Occult topics have long fascinated artists, and the subject of witches--their imagined bodies and fantastic rituals--was a popular one for painters and printmakers in early modern Europe. Focusing on several artists in depth, Linda C. Hults probes the historical and theoretical contexts of their work to examine the ways witches were depicted and the motivations for those depictions. While studying the work of such artists as Drer, Baldung, Jacques de Gheyn II, and Goya, Hults discerns patterns suggesting that the imagery of witchcraft served both as an expression of artistic license and as a tool of self-promotion for the artists. These imagined images of witches demonstrated fertile imaginations and were designed to catch the attention of powerful and important patrons. As witchcraft was being debated in political and intellectual centers, these images of witches were likely to be seen by those in power. Drer's early engravings of witnesses made in the wake of the Malleus maleficarum of 1487 were crucial in linking the seductive or aged female form with the dangers of witchcraft. The polarized idea of gender pervaded many aspects of early modern culture, including art theory. As the deluded female witch embodied the abuse of imagination and fantasy, so the male artist presented himself as putting those faculties to productive and reasoned use. Because there was little agreement about what constituted witchcraft and how society could best control the phenomenon, the images were viewed differently in various political, social, and religious contexts, but the aim of the artist was always calculated to further his career by the portrayal of witches.The Witch as Muse is an interdisciplinary study of varied contexts and discourses that intersect in early modern artistsa#39; representations of witchcraft.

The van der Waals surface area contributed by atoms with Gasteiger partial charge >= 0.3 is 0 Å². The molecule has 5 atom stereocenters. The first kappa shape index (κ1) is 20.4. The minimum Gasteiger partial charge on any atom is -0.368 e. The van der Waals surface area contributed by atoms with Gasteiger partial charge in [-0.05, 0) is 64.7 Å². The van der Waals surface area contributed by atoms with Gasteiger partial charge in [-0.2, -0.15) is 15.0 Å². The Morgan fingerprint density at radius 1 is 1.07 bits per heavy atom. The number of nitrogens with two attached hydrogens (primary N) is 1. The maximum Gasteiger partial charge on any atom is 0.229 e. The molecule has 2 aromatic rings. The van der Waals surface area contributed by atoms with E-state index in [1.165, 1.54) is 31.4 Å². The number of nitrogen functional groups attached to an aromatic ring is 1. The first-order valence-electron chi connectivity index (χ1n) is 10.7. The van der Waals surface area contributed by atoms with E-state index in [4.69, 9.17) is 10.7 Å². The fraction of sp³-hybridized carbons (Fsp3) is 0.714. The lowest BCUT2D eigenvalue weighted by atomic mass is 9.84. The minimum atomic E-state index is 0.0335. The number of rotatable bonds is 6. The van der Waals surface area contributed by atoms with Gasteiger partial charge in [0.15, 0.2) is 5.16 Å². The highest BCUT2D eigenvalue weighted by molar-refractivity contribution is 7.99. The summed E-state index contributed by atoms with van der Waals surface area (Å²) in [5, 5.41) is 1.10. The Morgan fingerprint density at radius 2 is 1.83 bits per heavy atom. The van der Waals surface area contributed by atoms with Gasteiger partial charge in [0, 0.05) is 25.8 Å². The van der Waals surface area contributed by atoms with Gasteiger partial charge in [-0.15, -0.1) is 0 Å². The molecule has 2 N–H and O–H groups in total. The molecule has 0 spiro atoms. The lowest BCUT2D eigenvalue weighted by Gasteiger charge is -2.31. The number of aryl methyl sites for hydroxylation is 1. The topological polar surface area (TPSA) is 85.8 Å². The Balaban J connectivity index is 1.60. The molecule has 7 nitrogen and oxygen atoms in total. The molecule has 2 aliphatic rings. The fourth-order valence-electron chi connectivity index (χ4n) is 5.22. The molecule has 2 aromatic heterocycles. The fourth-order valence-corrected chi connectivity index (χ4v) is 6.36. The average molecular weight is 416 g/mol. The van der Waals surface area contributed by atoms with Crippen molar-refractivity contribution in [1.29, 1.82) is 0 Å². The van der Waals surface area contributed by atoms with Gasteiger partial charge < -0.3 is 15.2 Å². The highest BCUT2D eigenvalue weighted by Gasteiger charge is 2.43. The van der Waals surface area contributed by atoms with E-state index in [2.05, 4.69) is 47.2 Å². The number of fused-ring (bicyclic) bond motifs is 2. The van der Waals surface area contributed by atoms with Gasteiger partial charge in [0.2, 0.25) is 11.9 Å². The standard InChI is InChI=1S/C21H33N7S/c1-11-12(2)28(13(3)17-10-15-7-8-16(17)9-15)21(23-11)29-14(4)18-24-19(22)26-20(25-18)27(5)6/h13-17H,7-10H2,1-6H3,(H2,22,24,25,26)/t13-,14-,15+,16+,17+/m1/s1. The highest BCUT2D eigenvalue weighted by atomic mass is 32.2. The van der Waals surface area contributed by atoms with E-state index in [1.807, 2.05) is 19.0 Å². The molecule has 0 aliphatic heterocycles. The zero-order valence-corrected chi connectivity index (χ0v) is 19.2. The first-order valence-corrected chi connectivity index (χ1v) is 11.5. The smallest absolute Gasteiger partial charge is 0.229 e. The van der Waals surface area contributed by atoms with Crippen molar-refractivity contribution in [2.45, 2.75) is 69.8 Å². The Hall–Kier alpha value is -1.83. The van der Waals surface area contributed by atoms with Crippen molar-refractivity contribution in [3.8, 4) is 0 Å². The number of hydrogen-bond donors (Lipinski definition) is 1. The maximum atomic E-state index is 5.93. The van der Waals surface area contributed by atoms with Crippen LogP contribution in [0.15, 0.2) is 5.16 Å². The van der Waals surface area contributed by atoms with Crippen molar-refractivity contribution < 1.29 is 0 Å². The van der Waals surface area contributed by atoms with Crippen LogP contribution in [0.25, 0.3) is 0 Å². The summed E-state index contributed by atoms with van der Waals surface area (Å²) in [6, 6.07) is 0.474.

|Title||:||The Witch as Muse|
|Author||:||Linda C. Hults|
|Publisher||:||University of Pennsylvania Press - 2005|